In sheep with HF (heart failure), Ucn1 (urocortin 1) decreases total peripheral resistance and left atrial pressure, and increases cardiac output in association with attenuation of vasopressor hormone systems and enhancement of renal function. In a previous study, we demonstrated in the first human studies that infusion of Ucn1 elevates corticotropin (‘ACTH’), cortisol and ANP (atrial natriuretic peptide), and suppresses the hunger-inducing hormone ghrelin in normal subjects. In the present study, we examined the effects of Ucn1 on pituitary, adrenal and cardiovascular systems in the first Ucn1 infusion study in human HF. In human HF, it is proposed that Ucn1 would augment corticotropin and cortisol release, suppress ghrelin and reproduce the cardiorenal effects seen in animals with HF. On day 3 of a controlled metabolic diet, we studied eight male volunteers with stable HF (ejection fraction <40%; New York Heart Association Class II–III) on two occasions, 2 weeks apart, receiving 50 μg of Ucn1 or placebo intravenously over 1 h in a randomized time-matched cross-over design. Neurohormones, haemodynamics and urine indices were recorded. Ucn1 infusion increased plasma Ucn1, corticotropin (baseline, 5.9±0.9 pmol/l; and peak, 7.2±1.0 pmol/l) and cortisol (baseline, 285±42 pmol/l; and peak, 310±41 pmol/l) compared with controls (P<0.001, 0.008 and 0.047 respectively). The plasma Ucn1 half-life was 54±3 min. ANP and ghrelin were unchanged, and no haemodynamic or renal effects were seen. In conclusion, a brief intravenous infusion of 50 μg of Ucn1 stimulates corticotropin and cortisol in male volunteers with stable HF.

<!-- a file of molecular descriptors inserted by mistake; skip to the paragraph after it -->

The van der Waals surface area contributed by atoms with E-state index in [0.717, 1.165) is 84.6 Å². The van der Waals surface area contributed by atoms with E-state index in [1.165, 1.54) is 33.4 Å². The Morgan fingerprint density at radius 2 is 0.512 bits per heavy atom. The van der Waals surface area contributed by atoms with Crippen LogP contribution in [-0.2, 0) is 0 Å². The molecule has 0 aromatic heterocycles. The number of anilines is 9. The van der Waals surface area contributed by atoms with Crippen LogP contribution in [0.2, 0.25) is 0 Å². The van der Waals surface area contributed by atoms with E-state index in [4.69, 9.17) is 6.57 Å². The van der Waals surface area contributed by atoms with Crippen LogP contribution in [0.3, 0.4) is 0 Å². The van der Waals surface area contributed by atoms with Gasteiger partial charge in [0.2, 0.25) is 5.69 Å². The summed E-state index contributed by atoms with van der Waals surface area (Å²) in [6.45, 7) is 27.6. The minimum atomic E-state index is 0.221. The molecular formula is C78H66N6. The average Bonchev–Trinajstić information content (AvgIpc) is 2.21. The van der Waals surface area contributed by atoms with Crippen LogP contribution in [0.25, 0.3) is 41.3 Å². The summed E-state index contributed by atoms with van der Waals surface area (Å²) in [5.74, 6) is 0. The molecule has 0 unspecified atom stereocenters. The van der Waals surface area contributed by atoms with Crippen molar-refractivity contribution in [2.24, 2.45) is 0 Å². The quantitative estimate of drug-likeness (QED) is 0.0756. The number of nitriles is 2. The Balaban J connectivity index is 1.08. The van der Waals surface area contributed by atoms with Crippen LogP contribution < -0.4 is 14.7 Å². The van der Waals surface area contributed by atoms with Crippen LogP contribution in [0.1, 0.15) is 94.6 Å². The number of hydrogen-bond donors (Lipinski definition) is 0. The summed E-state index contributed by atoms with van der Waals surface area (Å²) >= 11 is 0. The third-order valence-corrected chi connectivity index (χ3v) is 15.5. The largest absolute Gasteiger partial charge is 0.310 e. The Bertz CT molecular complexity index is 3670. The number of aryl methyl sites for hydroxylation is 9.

You do not currently have access to this content.